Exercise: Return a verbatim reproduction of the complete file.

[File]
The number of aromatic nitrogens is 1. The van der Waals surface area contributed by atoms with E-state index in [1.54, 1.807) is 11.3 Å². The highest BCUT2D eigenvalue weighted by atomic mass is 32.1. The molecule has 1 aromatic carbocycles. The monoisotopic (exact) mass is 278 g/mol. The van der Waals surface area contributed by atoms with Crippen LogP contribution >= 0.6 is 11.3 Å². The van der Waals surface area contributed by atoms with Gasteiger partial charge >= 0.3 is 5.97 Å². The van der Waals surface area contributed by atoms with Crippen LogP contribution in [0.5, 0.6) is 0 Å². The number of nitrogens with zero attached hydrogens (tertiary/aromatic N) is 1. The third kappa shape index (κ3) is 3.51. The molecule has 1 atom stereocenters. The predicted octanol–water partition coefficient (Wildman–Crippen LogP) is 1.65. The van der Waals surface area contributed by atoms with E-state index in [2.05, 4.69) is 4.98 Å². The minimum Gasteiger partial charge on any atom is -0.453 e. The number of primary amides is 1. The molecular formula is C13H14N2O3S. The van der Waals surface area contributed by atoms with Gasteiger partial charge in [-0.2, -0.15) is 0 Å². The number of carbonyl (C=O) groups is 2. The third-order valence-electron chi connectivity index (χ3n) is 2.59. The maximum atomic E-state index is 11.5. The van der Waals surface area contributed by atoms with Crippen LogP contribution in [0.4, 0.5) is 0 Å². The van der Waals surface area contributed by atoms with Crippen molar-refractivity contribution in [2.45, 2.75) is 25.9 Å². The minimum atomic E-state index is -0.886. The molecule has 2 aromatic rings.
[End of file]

The number of aromatic nitrogens is 1. The van der Waals surface area contributed by atoms with E-state index in [1.54, 1.807) is 11.3 Å². The highest BCUT2D eigenvalue weighted by atomic mass is 32.1. The molecule has 1 aromatic carbocycles. The monoisotopic (exact) mass is 278 g/mol. The van der Waals surface area contributed by atoms with Crippen LogP contribution >= 0.6 is 11.3 Å². The van der Waals surface area contributed by atoms with Gasteiger partial charge >= 0.3 is 5.97 Å². The van der Waals surface area contributed by atoms with Crippen LogP contribution in [0.5, 0.6) is 0 Å². The number of nitrogens with zero attached hydrogens (tertiary/aromatic N) is 1. The third kappa shape index (κ3) is 3.51. The molecule has 1 atom stereocenters. The predicted octanol–water partition coefficient (Wildman–Crippen LogP) is 1.65. The van der Waals surface area contributed by atoms with E-state index in [2.05, 4.69) is 4.98 Å². The minimum Gasteiger partial charge on any atom is -0.453 e. The number of primary amides is 1. The molecular formula is C13H14N2O3S. The van der Waals surface area contributed by atoms with Gasteiger partial charge in [-0.2, -0.15) is 0 Å². The number of carbonyl (C=O) groups is 2. The third-order valence-electron chi connectivity index (χ3n) is 2.59. The maximum atomic E-state index is 11.5. The van der Waals surface area contributed by atoms with Crippen LogP contribution in [0.4, 0.5) is 0 Å². The van der Waals surface area contributed by atoms with Crippen molar-refractivity contribution in [2.45, 2.75) is 25.9 Å². The minimum atomic E-state index is -0.886. The molecule has 2 aromatic rings.